Albert Speer

Albert Speer : The End of a Myth

3.76 (25 ratings by Goodreads)
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Product details

  • Hardback | 288 pages
  • 148 x 218 x 30mm | 480.81g
  • London, United Kingdom
  • German
  • Ill.
  • 0245542442
  • 9780245542442

Review Text

Some have always been skeptical of Albert Speer's self-portrayal - at Nuremberg and in his best-selling memoirs - as an "apolitical technocrat" who nonetheless took "collective responsibility" for Nazi crimes: the blind specialist who had seen the light. Now, from records in the possession of Speer's closest associate, and other researches, German historian Schmidt (Free Univ. of Berlin) sets forth Speer's verifiable role in the Nazi hierarchy and his literary strategems to conceal it. The documentation is damning, the account stinging. "Although academic life in Berlin [1928-31] was constantly disrupted by student riots, Spear the autobiographer can barely remember the heated political atmosphere he was working in. Indeed, he trivializes it: 'Our Institute of Technology had in the meanwhile become a center for National Socialist endeavors.' " Did he join the Nazi Party in 1931 as a formality? Schmidt quotes his contemporaneous, "Here were new ideals, a new understanding, new tasks," and his subsequent claims to be "an early struggler for the Nazi ideology." Was he just-an-architect? If anything, he built more grandiosely than Hitler imagined; with his organizational flair, he stuck to deadlines "the Fuhrer had called impossible." And, out of their common interests and goals, their shared timidity and aloofness, the two became friends. (Schmidt writes persuasively, almost affectingly, of the relationship.) In 1942, Speer accepted the crucial and vulnerable post of Minister of Armaments and Munitions on assurance of Hitler's support. By 1943, "he wanted to be appointed Hitler's successor." After the 1944 assassination-attempt, he was "unequivocal" in his support of Hitler; and, like Hitler, he harangued his compatriots to hold out to the last. Did he, then (as he later claimed), plot to kill Hitler with poison gas in the war's final days? Schmidt finds such fantasies possible but ludicruous - as do others outraged or amused by Speer's Nuremberg testimony. The Nuremberg episode is fascinating for what we learn of Speer's maneuvers to save his neck; more revelatory, however, is how he "organized his survival" in Spandau: the network that supported his family (and preserved his fortune), that smuggled out his writings and smuggled in caviar. (Only, he insisted, fresh beluga.) This was directed by the longtime associate who, in disillusion thereafter, became Schmidt's #1 source. Concluding with Speer's protestations of ignorance about the Holocaust, Schmidt pronounces him a "pragmatist and tactician of the first rank" - a conclusion his evidence amply warrants. (Kirkus Reviews)show more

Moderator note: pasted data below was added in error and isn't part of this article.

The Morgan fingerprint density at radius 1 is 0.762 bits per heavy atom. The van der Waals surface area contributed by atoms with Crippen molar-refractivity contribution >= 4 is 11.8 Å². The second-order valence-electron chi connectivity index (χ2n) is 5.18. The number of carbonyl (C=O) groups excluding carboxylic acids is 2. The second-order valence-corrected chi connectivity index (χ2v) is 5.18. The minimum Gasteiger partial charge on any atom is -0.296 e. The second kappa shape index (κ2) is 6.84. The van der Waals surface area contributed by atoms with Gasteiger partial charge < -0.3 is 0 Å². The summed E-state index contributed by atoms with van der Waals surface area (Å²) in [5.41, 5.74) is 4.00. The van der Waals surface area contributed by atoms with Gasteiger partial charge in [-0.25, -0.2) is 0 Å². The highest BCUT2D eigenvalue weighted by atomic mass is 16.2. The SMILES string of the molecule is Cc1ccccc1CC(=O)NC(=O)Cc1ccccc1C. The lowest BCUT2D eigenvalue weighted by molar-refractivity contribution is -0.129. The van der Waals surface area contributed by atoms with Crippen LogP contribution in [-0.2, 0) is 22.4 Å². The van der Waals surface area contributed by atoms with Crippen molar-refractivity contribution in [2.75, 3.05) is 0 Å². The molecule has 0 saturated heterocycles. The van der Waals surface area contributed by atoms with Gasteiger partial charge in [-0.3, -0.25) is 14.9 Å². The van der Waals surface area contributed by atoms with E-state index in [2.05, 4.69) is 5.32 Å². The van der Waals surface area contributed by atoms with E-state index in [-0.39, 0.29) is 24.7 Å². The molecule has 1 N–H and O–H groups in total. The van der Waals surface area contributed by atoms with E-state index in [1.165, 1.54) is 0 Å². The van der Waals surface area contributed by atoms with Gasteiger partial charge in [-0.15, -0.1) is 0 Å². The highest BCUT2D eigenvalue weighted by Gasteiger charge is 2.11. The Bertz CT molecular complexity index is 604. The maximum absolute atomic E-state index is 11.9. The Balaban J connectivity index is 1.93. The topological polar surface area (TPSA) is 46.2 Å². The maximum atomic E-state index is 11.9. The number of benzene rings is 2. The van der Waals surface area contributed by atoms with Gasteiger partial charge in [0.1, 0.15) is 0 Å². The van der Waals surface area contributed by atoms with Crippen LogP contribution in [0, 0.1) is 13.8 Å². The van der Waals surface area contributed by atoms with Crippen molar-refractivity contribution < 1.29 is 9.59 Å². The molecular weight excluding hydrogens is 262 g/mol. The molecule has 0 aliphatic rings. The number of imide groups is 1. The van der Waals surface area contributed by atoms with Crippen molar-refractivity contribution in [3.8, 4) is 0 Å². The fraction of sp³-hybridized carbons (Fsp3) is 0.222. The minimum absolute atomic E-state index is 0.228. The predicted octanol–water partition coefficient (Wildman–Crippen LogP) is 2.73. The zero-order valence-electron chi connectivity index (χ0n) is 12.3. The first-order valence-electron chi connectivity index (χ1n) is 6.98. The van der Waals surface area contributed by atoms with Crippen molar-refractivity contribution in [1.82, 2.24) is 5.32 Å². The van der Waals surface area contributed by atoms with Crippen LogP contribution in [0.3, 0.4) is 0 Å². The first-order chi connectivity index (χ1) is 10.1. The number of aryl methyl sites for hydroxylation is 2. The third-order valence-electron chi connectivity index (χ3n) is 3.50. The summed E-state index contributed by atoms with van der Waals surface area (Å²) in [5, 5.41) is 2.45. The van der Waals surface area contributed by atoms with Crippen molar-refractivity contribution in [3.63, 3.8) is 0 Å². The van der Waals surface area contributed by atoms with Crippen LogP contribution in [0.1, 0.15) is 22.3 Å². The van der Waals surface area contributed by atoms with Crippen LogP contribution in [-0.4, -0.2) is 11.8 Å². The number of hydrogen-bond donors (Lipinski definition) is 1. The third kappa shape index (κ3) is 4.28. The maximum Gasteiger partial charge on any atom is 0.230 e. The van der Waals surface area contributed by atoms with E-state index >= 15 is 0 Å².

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25 ratings
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3 24% (6)
2 12% (3)
1 0% (0)
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